Never write off Matias Almeyda's Chivas, the all-Mexican underdogs
The significance of Chivas' performance in their 2-1 win over Toronto FC in the CONCACAF Champions League first leg at BMO Field is directly related to the MLS side recording victories against both Tigres and Club America on the way to the final.
The style with which Toronto edged past Tigres in the quarterfinal and brushed aside Club America with relative ease had been noted in Mexico, and there wasn't much confidence in Chivas doing what the other Liga MX teams couldn't at BMO Field.
Toronto entered Tuesday's game as favorite, with some pundits going as far as to say that the game would be easy. The fact that Mexican clubs have won the last 12 editions of CONCACAF's club competition was disregarded.
But although those who boldly predicted a Toronto victory faced a backlash after the 90 minutes were up, Chivas -- made up only of Mexican players per club policy -- hadn't given much reason for hope of late.
Chivas had won only seven of 22 games in 2018 and scraped through the semifinal against New York Red Bulls with more pluck than skill. Chivas hadn't found any real form since the 2017 Clausura title win and were without defensive leader Jair Pereira and goalkeeper Rodolfo Copa, who were suspended for Tuesday's game. Four of Chivas' five regular starters in the defensive unit were ruled out.
On top of that, the pitch in Toronto was once again in poor shape, and freezing temperatures and snow are not something Guadalajara players are used to.
Everything was set up for a confident Toronto side to exert its authority and for Chivas -- currently 15th in Liga MX -- to roll out the excuses, like Club America coach Miguel Herrera did after the semifinal first leg.
But if we've learned anything about Matias Almeyda's Chivas side, it's that they shouldn't be written off, even when it seems logical to do so.
Chivas stepped up in a major way on Tuesday. That isn't saying it was a perfect or dominant performance, but the Mexicans tried to take the game to Toronto, scrapped for every second ball as if their lives depended on it and worked together.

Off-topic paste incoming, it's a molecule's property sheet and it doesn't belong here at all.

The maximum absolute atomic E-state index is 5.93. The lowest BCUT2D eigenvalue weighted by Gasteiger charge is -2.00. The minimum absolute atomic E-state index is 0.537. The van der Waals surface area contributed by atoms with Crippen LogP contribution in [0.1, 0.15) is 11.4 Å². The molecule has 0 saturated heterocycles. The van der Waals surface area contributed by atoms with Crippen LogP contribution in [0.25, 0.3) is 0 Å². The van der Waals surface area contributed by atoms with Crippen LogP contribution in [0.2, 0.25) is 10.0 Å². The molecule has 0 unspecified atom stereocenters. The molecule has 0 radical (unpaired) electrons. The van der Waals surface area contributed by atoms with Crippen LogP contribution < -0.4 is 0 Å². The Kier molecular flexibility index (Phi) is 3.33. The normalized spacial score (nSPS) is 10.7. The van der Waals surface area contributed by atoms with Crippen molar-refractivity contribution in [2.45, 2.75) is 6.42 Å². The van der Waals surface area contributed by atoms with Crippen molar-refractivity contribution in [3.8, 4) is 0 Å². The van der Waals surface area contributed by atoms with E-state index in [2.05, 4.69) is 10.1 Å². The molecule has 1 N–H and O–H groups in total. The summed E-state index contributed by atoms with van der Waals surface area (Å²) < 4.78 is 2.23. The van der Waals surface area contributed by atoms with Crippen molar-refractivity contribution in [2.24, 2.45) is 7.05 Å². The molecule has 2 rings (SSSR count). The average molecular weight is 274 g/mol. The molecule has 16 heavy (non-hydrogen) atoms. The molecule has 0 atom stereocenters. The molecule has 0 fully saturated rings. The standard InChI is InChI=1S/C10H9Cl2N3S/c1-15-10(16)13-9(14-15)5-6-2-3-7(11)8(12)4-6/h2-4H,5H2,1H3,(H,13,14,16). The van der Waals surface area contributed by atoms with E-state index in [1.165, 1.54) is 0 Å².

Toronto coach Greg Vanney complained afterwards about missed chances, as he has the right to, but Chivas could've inflicted more grief through late counter-attacks. Either way, it was the team from Guadalajara that ended the game on top.
Carlos Salcido led the defense in the absence of Pereira and did so in a way that belied his 38 years. The former Fulham defender is likely to hang up his boots in a couple of weeks and his performance against Toronto was another reminder of why Almeyda believes a statue of him should be erected outside Estadio Chivas when he retires.
The rest of the side took the captain's lead. Alan Pulido's toil up front was rewarded with a goal that he admitted was slightly fortunate; Rodolfo Pizarro outshone Sebastian Giovinco with his movement and early goal and advanced his claim for a spot in Mexico's World Cup squad.
"Union, humility and perseverance," was Almeyda's assessment of Chivas' success since he took over in September 2015. He also picked out Michael Perez -- charged with man-marking Giovinco -- for special praise.
Despite the club's current problems, Almeyda clearly has a special bond with the players, and there was undoubtedly a sense of pride in all-Mexican Chivas stepping up where other Liga MX teams had failed. Almeyda once said in a news conference that Mexico could win the World Cup and asked if any of the journalists present felt the same way. No one raised their hand.
But his players buy into the belief that young Mexicans can overcome more expensive, experienced and flashy squads. The fact six of the starting XI for Chivas came through the club's youth academy is something to highlight and no-one at Chivas will be earning near the astronomical wages Giovinco, Michael Bradley and Jozy Altidore command.
It's still only half-time in the CCL final, which Almeyda stressed after the game, but should Chivas lift the trophy in Guadalajara next Wednesday, the significance of an all-Mexican side representing CONCACAF at the Club World Cup will be celebrated by all in Mexico. There will also be renewed calls for Almeyda to be given the national team job after the 2018 World Cup.
Tom Marshall covers Liga MX and the Mexican national team for ESPN FC. Twitter: @MexicoWorldCup.